In the dark corners of a North Trail dive, a uniquely American art movement lives on.
It looked harmless enough. The photo showed an oversized sandblasted wooden tiki mask, standing 6 feet tall and sporting a toothy, ear-to-ear grin. Its various ornamental details were painted in a day-glo palette of bright, beachy hues — fuchsia, lavender and baby blue.
The Bahi Hut, a longstanding North Trail tiki bar, recently posted the picture to its Facebook page as a preview of some new décor that management had in the works.
Its caption invited fans of the late-night hub, known for its stiff drinks and unpretentious atmosphere, to weigh in.
“What do you think?”
More than 100 commenters from around the country flocked to the post to weigh in.
The reaction? Resounding disapproval, to put it lightly. Tiki purists and Bahi diehards didn’t mince words with their cries to not ruin their beloved bar.
As it turns out, tiki culture is alive and well. And it has a passionate, outspoken following, not to mention a strict set of standards for authenticity.
Enthusiasts travel across the country — even internationally — to visit one of the last of the country’s original tiki bars.
And in the Bahi Hut, Sarasota lays claim to one of the few remaining in the country. Along with the Mai -Kai in Fort Lauderdale, it’s the only one in the state.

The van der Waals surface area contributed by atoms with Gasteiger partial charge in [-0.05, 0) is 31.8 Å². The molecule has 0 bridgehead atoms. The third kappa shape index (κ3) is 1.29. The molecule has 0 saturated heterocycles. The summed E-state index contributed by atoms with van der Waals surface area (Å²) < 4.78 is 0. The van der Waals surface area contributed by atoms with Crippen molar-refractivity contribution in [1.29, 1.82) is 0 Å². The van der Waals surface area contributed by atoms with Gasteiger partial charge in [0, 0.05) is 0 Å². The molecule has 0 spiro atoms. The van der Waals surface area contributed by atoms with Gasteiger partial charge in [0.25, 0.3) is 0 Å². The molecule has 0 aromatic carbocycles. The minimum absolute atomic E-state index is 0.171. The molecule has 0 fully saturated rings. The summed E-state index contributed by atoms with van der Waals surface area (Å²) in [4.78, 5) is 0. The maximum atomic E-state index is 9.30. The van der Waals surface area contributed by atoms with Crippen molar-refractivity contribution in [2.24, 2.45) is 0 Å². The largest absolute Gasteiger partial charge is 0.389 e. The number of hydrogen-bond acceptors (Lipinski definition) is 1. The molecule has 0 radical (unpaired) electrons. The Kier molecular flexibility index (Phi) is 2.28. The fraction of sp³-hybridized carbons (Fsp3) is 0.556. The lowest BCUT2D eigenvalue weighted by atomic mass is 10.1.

Almost entirely untouched since it opened in 1954, the Bahi Hut, for many, is a reminder of a simpler time. It’s also a relic of a uniquely American pop-art movement that quietly faded away almost as quickly as it swept the country in the 1950s and ’60s.
An American Art Form
Sven Kirsten boasts an impressive title. As the author of the out-of-print and sought-after book, “The Book of Tiki,” the German-born, Los Angeles-based cinematographer is considered an authority on all things tiki.
His book, published in 2000, was the first to introduce the concept of American tiki culture as an art movement, and it spawned a revival among enthusiasts.
He recalls what first drew him to tiki, as a film student in the early 1980s.
“I came upon these images of these rather square-looking midcentury Americans posing with pagan idols,” he says. “It fascinated me. I started collecting tiki as I could afford it. I found a great store. The first time I went, I got a mug; the second time, a carved tiki pole. The third time I went, it had closed. I had this feeling of loss, and it spurred me to dig deeper.”
Kirsten says authentic tiki, which enjoyed its heyday in the American 1950s and ’60s — not only in bars and restaurants, but also in apartment
architecture and everyday living room furniture — exists as a sort of cultural and artistic oxymoron.
Its authenticity lies in its inauthenticity.
“Like a game of telephone, what came back after the Western world discovered Polynesia was already embellished and idealized,” he says. “From there, people in the United States put their own touch on tiki. It became synonymous with leisure. It was never meant to be a reflection of the real Polynesian culture. It was an homage — a dream of a south seas paradise.”
So what exactly constitutes authentic tiki? It’s complicated. But there are a few main criteria.